A little more than a month before the start of Operation Divine Wind, the new campaign to defend whales in the Southern Ocean, the Sea Shepherd Conservation Society threw one last Hollywood bash on Oct. 29 to build support and raise some much needed cash. 


From Martin Sheen to Alyssa Milano and Sarah Silverman, some 200 supporters from all over the entertainment industry came out en masse to the Pacific Palisades for "Stand Up for the [skipwords]Oceans[/skipwords]."


"It was a marvelous evening for marine wildlife," Captain Paul Watson said in a statement. "Thanks to our supporters, we raised thousands of dollars to enable us to defend the great whales once again from Japanese harpoon vessels during our upcoming Operation Divine Wind Campaign. We will return to the Southern Ocean with renewed fervor to stop the whalers from committing these illegal crimes against nature once and for all!"


Watson, 60, recently revealed on his Facebook page that all three ships in the SSCS fleet are en route (Steve Irwin, Bob Barker and Brigitte Bardot) to Australia. His group will face a Japanese whaling fleet that was recently granted nearly $30M over their annual $10M government subsidy for increased security protection from the activists. 


"It's becoming difficult to secure the safety of the fleet," Japan's Fisheries Minister, Michihiko Kano, said earlier in the year after deciding to cut their 2010-2011 hunt short. "From the point of view of securing the safety of the lives, properties and research vessels, we have no choice but to bring the research to an end. It's regrettable that we received such obstruction. We need to do it in a way which we won't be obstructed from now on."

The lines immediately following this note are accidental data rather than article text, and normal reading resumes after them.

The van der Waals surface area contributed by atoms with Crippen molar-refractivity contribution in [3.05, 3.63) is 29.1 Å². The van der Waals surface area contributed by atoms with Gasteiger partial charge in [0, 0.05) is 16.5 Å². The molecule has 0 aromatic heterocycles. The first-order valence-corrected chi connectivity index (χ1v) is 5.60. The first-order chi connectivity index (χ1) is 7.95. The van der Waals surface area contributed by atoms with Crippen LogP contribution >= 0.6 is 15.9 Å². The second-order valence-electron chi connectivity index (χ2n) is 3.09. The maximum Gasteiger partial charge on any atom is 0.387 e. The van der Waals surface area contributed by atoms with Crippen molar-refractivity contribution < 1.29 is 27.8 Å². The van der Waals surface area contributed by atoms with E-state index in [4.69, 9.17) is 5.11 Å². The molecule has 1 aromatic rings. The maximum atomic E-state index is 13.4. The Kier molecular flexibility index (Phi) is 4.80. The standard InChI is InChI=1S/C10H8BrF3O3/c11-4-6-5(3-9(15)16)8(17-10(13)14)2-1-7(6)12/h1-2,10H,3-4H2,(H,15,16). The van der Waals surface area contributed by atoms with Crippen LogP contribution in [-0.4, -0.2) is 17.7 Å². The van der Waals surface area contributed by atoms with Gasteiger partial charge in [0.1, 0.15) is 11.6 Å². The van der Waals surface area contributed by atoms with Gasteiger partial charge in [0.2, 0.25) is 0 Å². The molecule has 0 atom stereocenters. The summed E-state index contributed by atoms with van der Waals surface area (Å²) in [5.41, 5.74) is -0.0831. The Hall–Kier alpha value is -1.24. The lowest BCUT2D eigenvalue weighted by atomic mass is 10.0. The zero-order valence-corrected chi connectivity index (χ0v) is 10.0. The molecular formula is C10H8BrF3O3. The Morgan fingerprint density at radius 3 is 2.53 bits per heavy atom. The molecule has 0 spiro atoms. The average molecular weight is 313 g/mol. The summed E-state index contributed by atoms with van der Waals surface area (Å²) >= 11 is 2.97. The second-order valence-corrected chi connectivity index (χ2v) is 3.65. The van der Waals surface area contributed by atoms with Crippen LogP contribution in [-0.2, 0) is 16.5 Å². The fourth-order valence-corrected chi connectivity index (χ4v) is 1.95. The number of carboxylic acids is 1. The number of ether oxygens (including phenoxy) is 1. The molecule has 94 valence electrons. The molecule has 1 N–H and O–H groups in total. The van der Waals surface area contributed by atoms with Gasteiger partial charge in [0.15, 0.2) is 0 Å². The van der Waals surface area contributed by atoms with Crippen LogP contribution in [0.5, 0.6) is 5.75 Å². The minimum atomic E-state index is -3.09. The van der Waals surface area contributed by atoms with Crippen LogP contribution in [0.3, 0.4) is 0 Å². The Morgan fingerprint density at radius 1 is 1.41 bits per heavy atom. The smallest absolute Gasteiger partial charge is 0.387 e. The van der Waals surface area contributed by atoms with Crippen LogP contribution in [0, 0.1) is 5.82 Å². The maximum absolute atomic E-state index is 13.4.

Current reports suggest that one security vessel will shadow the Japanese fleet, but it's unclear how the group plans to block attempts at interference from the SSCS three ships. In addition, rumors suggest that Paul Watson and Co. may have been successful in securing a fourth protest ship; something they publicly expressed need for back in July. 


"We need one large vessel for each of the harpoon vessels. The Japanese tactic of tailing our two large ships to relay our position ahead to the factory ships works, but at the cost of sacrificing the whale killing activities of each harpoon vessel," said Captain Locky MacLean.


While nothing official has been released, you can expect Animal Planet to once more broadcast all of the drama surrounding this year's "Whale Wars" into your living room next summer. The network will also air a spin-off series documenting the conservation org's recent efforts to curb whaling in the Faroe Islands. 


For more on Operation Divine Wind and how to help, check the official site here. 

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